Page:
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CIA Spy Gadgets (24 pics)

Posted in Pictures   1 Mar 2011   / 26923 views

The CIA is notoriously private about its operations and weapons but they opened up about some of the declassified spy tools currently on display at the CIA’s public inaccessible museum. As expected, most of the gadgets are pretty impressive.

 

"Belly Buster" Hand-Crank Audio Drill

The CIA used the “Belly Buster” drill during the late 1950s and early 1960s to drill holes into masonry in order to implant listening devices. After assembly, the base of the drill was held firmly against the stomach, while the handle was cranked manually. The kit came with several drill bits and accessories.

Letter Remover

Special devices were used in World War II to retrieve letters from envelopes without disturbing their seals. The pincer-like device was inserted into the unsealed gap at the top of the envelope flap, then turned to wind up the letter and extract it from the envelope.

Letter Remover

Here's a view showing the letter rolled up around the pincer for easy removal from the envelope.

Stereoscope and Case

The stereoscope, used during World War II, helped Allied photo analyzers examine images of enemy territory taken by airplane-mounted cameras. It allowed them to view the film in 3-D.

Dragonfly Insectothopter

Developed by the CIA’s Office of Research and Development in the 1970s, this micro Unmanned Aerial Vehicle (UAV) was the first insect-sized aerial vehicle (Insectothopter) developed to explore intelligence collection via miniature devices.

CIA Semi-Submersible

The CIA designed this two-man semi-submersible in the 1950s. It carried no weapons, provided cramped quarters, and required a "mother ship" for transport and recovery, but it could slip into regions that normal ships could not.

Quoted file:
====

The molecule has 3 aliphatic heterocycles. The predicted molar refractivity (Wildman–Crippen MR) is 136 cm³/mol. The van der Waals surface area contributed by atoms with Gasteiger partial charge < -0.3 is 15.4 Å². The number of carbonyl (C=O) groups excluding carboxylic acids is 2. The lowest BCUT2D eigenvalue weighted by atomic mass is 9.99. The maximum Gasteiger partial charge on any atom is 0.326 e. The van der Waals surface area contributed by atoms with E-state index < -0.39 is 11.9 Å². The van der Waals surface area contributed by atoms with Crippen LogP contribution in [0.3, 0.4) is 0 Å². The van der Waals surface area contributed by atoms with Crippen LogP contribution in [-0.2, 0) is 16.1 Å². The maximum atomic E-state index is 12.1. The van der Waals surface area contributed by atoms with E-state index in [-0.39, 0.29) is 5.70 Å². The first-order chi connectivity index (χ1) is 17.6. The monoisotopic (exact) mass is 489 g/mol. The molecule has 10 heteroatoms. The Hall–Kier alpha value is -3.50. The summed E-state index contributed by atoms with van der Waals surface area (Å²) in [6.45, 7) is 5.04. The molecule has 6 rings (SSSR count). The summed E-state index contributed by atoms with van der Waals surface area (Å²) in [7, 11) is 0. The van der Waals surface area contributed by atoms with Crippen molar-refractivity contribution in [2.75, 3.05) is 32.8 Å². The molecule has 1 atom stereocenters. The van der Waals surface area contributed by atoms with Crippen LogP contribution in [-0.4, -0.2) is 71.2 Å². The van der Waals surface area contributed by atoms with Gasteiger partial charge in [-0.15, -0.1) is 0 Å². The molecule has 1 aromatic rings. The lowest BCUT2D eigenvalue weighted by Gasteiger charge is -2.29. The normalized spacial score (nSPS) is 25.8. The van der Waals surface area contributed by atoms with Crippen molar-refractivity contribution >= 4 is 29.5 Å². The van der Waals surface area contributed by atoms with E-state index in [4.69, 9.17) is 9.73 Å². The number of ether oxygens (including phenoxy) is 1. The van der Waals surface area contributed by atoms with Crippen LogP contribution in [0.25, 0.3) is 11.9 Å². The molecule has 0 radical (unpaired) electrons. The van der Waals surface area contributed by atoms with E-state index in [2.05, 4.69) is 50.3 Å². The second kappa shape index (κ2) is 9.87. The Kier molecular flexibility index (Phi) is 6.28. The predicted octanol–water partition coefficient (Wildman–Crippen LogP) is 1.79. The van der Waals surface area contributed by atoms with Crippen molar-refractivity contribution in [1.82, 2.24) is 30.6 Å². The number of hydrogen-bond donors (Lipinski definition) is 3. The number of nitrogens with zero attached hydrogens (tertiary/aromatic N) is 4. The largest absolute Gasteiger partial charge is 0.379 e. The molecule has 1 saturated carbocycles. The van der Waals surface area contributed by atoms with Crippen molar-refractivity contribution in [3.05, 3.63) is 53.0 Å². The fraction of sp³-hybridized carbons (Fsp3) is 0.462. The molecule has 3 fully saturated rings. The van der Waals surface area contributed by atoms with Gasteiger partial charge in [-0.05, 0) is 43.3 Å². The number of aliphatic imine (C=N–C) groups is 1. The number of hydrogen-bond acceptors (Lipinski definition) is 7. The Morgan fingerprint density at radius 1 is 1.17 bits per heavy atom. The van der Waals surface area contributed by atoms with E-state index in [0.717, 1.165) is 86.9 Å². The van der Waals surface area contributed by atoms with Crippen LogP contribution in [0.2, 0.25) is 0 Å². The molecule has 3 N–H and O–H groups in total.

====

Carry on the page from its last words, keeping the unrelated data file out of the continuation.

Microdot Camera

Transferring secret documents during the Cold War was aided by this microdot camera that could photograph and reduce whole pages of information onto a tiny piece of film the size of a sentence period. The film could then be embedded into otherwise banal correspondence as punctuation at the end of a sentence. Microdots were also hidden in rings, hollow coins and other items. The recipient would read the microdot with a special viewer.

"Matchbox" Camera

The Eastman Kodak Company developed and manufactured this camera for the Office of Strategic Services (OSS). Made in the shape of matchboxes that were used at the time, it could be disguised by adding matchbox labels in various languages and styles that were relevant to the country in which it was to be used.

Single-Use Encoder Pads

One-time pads (OTP) were issued in matching sets of two for encoding: one set was for the encoder and one for the decoder. No two pages were alike. Each sheet contained a random key in the form of five-digit groups. Once a sheet was used to encode a message, it was torn off the pad and destroyed. Because the codes were used only once, they were virtually unbreakable.

“Dead” Drop Spike

Used to facilitate secure communication between an agent and his/her handler, the spike, containing documents or film, could be pushed into the ground by the agent at a pre-arranged spot and later retrieved by a handler.

M-209 Cipher Box

A mechanical cipher device designed by Boris Hagelin that was widely used by the U.S. Army during World War II. Compact and portable, it used a series of rotors to encode and decode secret military messages.

Pigeon Camera

The CIA’s Office of Research and Development created this camera that was small and light enough to be fitted to a pigeon. Photos taken from the bird in flight could be captured within hundreds of feet of the target, producing much more detailed pictures than other image-capturing methods.

Surveillance Fashion